How often do you slow down and focus deeply? When do you still your mind and body to simply listen to God and focus on his word? Probably not much, if you’re like most people today. We’re all busy and pulled in many different directions. Some say meditation on God’s Word is a lost art in our modern culture. We don’t know how to be still and allow God’s words to root deep into our hearts, yet doing so should be a crucial and vital part of our prayer life.
How can a young person stay on the path of purity?
By living according to your word.
I seek you with all my heart;
do not let me stray from your commands.
I have hidden your word in my heart
that I might not sin against you.
Praise be to you, Lord;
teach me your decrees.
With my lips I recount
all the laws that come from your mouth.
I rejoice in following your statutes
as one rejoices in great riches.
I meditate on your precepts
and consider your ways.
I delight in your decrees;
I will not neglect your word.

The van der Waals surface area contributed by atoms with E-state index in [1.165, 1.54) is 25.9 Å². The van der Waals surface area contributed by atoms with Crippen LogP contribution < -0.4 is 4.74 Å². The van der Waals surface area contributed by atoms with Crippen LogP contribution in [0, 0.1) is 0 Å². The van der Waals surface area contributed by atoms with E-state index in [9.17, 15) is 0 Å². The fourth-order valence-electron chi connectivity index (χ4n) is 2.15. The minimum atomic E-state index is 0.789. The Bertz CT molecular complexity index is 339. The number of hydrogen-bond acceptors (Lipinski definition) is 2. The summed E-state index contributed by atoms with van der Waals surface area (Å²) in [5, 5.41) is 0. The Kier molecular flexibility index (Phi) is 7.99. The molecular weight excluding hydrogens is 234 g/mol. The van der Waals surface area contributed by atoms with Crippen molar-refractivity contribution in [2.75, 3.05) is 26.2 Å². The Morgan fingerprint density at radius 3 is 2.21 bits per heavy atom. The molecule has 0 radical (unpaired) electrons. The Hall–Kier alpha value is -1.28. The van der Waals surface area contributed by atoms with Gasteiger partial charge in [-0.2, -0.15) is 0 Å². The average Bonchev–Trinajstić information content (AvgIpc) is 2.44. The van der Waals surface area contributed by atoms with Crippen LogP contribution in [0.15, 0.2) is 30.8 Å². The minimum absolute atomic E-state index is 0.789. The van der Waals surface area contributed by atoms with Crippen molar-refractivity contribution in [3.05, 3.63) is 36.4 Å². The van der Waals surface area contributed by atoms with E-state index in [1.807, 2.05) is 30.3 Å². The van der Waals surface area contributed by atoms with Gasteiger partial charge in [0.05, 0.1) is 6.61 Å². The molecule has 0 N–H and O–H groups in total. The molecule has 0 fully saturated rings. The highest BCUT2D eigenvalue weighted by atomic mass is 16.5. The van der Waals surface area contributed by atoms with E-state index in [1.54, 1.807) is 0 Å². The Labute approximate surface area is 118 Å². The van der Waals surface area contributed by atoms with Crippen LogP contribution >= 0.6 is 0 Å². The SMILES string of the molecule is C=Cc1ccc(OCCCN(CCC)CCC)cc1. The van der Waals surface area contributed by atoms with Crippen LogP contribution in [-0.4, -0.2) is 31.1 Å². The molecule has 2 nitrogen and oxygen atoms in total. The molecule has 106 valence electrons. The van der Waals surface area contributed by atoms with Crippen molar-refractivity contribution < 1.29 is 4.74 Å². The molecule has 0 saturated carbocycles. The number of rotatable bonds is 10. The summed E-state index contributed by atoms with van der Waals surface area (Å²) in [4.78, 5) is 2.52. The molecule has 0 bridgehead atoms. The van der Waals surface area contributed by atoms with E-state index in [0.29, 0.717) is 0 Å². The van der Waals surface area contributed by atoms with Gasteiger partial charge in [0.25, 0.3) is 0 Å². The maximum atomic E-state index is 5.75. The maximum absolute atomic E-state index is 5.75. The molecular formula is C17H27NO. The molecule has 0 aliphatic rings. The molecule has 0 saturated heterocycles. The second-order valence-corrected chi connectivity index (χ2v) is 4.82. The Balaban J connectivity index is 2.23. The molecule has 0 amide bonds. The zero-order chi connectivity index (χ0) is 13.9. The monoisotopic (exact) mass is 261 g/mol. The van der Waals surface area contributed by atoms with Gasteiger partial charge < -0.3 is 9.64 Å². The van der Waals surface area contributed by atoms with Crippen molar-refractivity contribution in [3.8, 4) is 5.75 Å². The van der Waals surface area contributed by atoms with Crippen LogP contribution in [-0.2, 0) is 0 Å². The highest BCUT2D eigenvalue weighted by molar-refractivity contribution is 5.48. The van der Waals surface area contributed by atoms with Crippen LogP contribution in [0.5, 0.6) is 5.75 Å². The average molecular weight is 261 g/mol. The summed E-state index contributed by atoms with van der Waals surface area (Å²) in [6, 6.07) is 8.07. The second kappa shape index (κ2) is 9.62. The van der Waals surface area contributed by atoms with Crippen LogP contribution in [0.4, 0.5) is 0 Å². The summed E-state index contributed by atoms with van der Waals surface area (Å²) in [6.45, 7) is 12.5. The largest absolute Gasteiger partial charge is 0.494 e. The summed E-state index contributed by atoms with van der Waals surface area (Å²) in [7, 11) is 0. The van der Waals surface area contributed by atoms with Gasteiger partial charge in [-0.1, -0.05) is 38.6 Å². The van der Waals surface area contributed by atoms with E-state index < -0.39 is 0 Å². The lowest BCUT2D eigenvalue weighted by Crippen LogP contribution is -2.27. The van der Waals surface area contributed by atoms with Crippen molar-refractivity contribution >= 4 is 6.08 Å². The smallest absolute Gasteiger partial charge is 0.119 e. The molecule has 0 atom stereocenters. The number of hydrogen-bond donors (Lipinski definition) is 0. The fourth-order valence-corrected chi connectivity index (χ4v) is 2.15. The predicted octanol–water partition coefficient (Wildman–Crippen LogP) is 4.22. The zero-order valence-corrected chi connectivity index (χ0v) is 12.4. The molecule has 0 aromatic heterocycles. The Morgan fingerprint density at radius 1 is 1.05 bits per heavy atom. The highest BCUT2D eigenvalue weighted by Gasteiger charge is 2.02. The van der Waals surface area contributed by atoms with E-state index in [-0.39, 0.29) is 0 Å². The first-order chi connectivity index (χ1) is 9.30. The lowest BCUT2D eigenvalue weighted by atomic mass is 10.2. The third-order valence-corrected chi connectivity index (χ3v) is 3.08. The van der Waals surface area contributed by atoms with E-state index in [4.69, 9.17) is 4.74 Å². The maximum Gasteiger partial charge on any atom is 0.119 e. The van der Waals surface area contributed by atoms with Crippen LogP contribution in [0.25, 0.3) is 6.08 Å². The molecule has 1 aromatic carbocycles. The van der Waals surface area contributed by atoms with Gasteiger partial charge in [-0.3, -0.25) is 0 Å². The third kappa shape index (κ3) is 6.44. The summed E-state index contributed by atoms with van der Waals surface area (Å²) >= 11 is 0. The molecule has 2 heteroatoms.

Why Is Mediation on Scripture Important?
The Psalmist explains in Psalm 119 why meditating on scripture is so important. It allows God’s words to soak deep into our hearts. We keep his words “hidden in our heart” to keep us from sinning. We learn his rule for life so deeply that we can recount every word in order to stay on the right path. We learn to delight in his ways, following his lead. We permeate every part of our life with God’s word, which gives us wisdom, guidance, and joy.
3 Ways to Mediate on Scripture
1) Lectio Divina
“Seek in reading and you will find in meditation; knock in prayer and it will be opened to you in contemplation “ ~St. John of the Cross
Lectio Divina is a form of prayer called “divine reading”. It’s a way to meditate on scripture and listen for God’s voice through those words. This form of prayer and meditation has been practiced by Christians since the 3rd century. Throughout history, Christian leaders across a variety faith traditions have championed Lectio Divina as a vital form of prayer and study, including St. Benedict, St. Augustine, John Calvin, Richard Baxter, and Pope Benedict XVI.
This form of prayer consists of four movements, or components – lectio (read), meditatio (meditate), oratio (pray), and contemplatio (contemplate). In The Oblate Life, Gervase Holdaway compared Lectio Divina to feasting on the Word. First, the taking of a bite (lectio); then chewing on it (meditatio); savoring its essence (oratio) and, finally, “digesting” it and making it a part of the body (contemplatio).